But adding a third or fourth color sometimes makes us scratch our head with a little trepidation; but it’s really simple. The final scheme is a little like singing in harmony. Most have had the opportunity to hear music where soprano alto, tenor, and bass are being sung to make a musical performance.
By selecting our colors equal distance apart on the color wheel, we will have a very vibrant garden with some contrast yet tied together in harmony through careful balance. Three colors are used for triadic harmony and four for quadratic harmony.
Suntory has done this in its Bee Colorful Mix. First, the Beedance Painted Red bidens is the main pollinator grabber. This species of bidens is native to Arizona and has the horrible common name of tick grabber. Trust me you won’t have any more ticks than usual. The harmony, however, comes with a stunning blue from Sky Blue Trailing lobelia and a rousing red from Surfinia Deep Red petunia.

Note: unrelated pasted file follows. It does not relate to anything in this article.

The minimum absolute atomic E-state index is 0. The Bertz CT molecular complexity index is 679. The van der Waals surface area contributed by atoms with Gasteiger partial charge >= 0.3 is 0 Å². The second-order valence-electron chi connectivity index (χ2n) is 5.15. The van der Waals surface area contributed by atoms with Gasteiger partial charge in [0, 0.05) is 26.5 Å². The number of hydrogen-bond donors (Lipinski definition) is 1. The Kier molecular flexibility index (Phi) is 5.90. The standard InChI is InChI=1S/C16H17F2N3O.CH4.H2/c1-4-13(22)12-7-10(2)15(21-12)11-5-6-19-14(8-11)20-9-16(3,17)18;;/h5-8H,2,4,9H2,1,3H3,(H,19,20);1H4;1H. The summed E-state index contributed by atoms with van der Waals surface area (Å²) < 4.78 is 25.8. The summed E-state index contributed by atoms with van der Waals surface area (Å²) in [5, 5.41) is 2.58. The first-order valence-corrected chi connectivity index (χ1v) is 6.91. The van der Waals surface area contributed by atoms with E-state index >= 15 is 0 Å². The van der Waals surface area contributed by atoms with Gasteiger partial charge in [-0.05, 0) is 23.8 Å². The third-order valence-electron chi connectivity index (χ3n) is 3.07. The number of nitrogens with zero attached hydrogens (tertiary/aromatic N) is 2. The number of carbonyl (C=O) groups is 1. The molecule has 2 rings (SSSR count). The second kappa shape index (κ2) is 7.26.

But, even if you don’t find this irresistible mix, you can create your own beds, borders or baskets of triadic harmony whether planting a butterfly garden, perennial garden or grandma’s cottage garden. It can even be created with cool season pansies.
If your favorite garden book doesn’t have a color wheel, try searching the internet.
A great place to begin is with your favorite flower and color. Then simply pick out your next two or three colors that are equal distance apart on the wheel. Don’t worry about exacts just get close.
Pollinators and friends alike will start to take notice. Friends might even suspect you hired a professional or took an extended learning class at the community college. Gardening in harmony is a lot of fun.
(Norman Winter, horticulturist, garden speaker and author of, “Tough-as-Nails Flowers for the South” and “Captivating Combinations: Color and Style in the Garden.” Follow him on Facebook @NormanWinterTheGardenGuy.)